AVERROES [Abūl-Walīd Muḥammad ibn-Aḥmad Ibn-Muḥammad ibn-Rushd] (1126–1198), Arabian philosopher, was born at Cordova. His early life was occupied in mastering the curriculum of theology, jurisprudence, mathematics, medicine and philosophy, under the approved teachers of the time. The years of his prime fell during the last period of Mahommedan rule in Spain under the Almohades (q.v.). It was Ibn-Tufail (Abubacer), the philosophic vizier of Yusef, who introduced Averroes to that prince, and Avenzoar (Ibn-Zuhr), the greatest of Moslem physicians, was his friend. Averroes, who was versed in the Malekite system of law, was made cadi of Seville (1169), and in similar appointments the next twenty-five years of his life were passed. We find him at different periods in Seville, Cordova and Morocco, probably as physician to Yusef al-Mansur, who took pleasure in engaging him in discussions on the theories of philosophy and their bearings on the faith of Islam. But science and free thought then, as now, in Islam, depended almost solely on the tastes of the wealthy and the favour of the monarch. The ignorant fanaticism of the multitude viewed speculative studies with deep dislike and distrust, and deemed any one a Zendik (infidel) who did not rest content with the natural science of the Koran. These smouldering hatreds burst into open flame about the year 1195. Averroes was accused of heretical opinions and pursuits, stripped of his honours, and banished to a place near Cordova, where his actions were closely watched. At the same time efforts were made to stamp out all liberal culture in Andalusia, so far as it went beyond the little medicine, arithmetic and astronomy required for practical life. But the storm soon passed. Averroes was recalled to Morocco when the transient passion of the people had been satisfied, and for a brief period survived his restoration to honour. He died in the year before his patron, al-Mansur, with whom (in 1199) the political power of the Moslems came to an end, as did the culture of liberal science with Averroes. The philosopher left several sons, some of whom became jurists like his own grandfather. One of them has left an essay, expounding his father’s theory of the intellect. The personal character of Averroes is known to us only in a general way, and as we can gather it from his writings. His clear, exhaustive and dignified style of treatment evidences the rectitude and nobility of the man. In the histories of his own nation he has little place; the renown which spread in his lifetime to the East ceased with his death, and he left no school. Yet, from a note in a manuscript, we know that he had intelligent readers in Spain more than a century afterwards. His historic fame came from the Christian Schoolmen, whom he almost initiated into the system of Aristotle, and who, but vaguely discerning the expositors who preceded, admired in his commentaries the accumulated results of two centuries of labours.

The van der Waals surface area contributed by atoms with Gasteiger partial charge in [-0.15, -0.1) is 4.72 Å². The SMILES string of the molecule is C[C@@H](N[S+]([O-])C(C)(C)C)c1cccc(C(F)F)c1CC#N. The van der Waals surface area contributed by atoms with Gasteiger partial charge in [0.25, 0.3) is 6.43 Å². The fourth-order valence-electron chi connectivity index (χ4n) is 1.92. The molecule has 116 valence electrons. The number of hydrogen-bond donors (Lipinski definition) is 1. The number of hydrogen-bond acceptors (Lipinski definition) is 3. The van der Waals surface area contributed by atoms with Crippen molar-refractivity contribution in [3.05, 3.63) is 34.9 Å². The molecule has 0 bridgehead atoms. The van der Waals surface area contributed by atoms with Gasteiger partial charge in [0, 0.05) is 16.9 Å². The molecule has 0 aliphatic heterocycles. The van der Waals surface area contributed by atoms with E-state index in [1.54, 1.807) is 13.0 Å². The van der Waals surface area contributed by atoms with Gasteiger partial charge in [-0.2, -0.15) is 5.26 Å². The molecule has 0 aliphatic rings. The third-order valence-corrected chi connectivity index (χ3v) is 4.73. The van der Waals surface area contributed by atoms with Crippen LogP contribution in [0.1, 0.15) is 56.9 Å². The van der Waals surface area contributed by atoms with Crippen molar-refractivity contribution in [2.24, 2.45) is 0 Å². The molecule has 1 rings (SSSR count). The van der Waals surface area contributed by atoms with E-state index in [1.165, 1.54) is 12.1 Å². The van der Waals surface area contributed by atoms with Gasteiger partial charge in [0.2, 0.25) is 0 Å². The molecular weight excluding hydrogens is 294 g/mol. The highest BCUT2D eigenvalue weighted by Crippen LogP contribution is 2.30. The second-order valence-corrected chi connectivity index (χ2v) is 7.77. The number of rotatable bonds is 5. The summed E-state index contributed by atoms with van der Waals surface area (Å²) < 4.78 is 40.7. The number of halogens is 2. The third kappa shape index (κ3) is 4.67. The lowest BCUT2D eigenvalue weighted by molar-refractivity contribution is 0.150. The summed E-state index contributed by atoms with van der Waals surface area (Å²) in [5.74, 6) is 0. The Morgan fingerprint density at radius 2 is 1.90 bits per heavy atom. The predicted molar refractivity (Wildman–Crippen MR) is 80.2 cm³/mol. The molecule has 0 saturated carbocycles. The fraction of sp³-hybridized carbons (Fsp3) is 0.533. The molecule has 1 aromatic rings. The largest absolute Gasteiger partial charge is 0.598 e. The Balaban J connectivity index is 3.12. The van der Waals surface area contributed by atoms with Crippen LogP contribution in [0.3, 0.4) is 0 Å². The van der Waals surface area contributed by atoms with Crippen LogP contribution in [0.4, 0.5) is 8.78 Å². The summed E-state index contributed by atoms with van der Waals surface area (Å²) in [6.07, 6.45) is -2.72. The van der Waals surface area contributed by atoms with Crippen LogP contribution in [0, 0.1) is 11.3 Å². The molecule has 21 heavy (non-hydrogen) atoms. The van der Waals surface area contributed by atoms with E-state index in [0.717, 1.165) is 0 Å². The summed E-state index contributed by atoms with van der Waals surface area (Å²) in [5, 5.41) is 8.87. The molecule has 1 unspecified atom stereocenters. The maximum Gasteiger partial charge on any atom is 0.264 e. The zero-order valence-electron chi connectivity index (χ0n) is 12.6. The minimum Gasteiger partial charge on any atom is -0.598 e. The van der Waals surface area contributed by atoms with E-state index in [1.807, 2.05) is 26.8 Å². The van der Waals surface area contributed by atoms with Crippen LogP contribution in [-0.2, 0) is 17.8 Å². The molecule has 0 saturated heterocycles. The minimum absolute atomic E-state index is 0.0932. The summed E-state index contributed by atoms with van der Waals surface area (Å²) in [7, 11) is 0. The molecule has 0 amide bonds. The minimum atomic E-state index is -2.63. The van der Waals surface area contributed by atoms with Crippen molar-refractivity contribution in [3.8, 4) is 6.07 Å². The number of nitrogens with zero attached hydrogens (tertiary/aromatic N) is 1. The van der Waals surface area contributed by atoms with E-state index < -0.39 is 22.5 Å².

The literary works of Averroes include treatises on jurisprudence, grammar, astronomy, medicine and philosophy. In 1859 a work of Averroes was for the first time published in Arabic by the Bavarian Academy, and a German translation appeared in 1873 by the editor, J. Müller. It is a treatise entitled Philosophy and Theology, and, with the exception of a German version of the essay on the conjunction of the intellect with man, is the first translation which enables the non-Semitic scholar to form any adequate idea of Averroes. The Latin translations of most of his works are barbarous and obscure. A great part of his writings, particularly on jurisprudence and astronomy, as well as essays on special logical subjects, prolegomena to philosophy, criticisms on Avicenna and Alfarabius (Fārābī), remain in manuscript in the Escorial and other libraries. The Latin editions of his medical works include the Colliget (i.e. Kulliyyat, or summary), a résumé of medical science, and a commentary on Avicenna’s poem on medicine; but Averroes, in medical renown, always stood far below Avicenna. The Latin editions of his philosophical works comprise the Commentaries on Aristotle, the Destructio Destructionis (against Ghazāli), the De Substantia Orbis and a double treatise De Animae Beatitudine. The Commentaries of Averroes fall under three heads:—the larger commentaries, in which a paragraph is quoted at large, and its clauses expounded one by one; the medium commentaries, which cite only the first words of a section; and the paraphrases or analyses, treatises on the subjects of the Aristotelian books. The larger commentary was an innovation of Averroes; for Avicenna, copied by Albertus Magnus, gave under the rubrics furnished by Aristotle works in which, though the materials were borrowed, the grouping was his own. The great commentaries exist only for the Posterior Analytics, Physics, De Caelo, De Anima and Metaphysics. On the History of Animals no commentary at all exists, and Plato’s Republic is substituted for the then inaccessible Politics. The Latin editions of these works between 1480 and 1580 number about 100. The first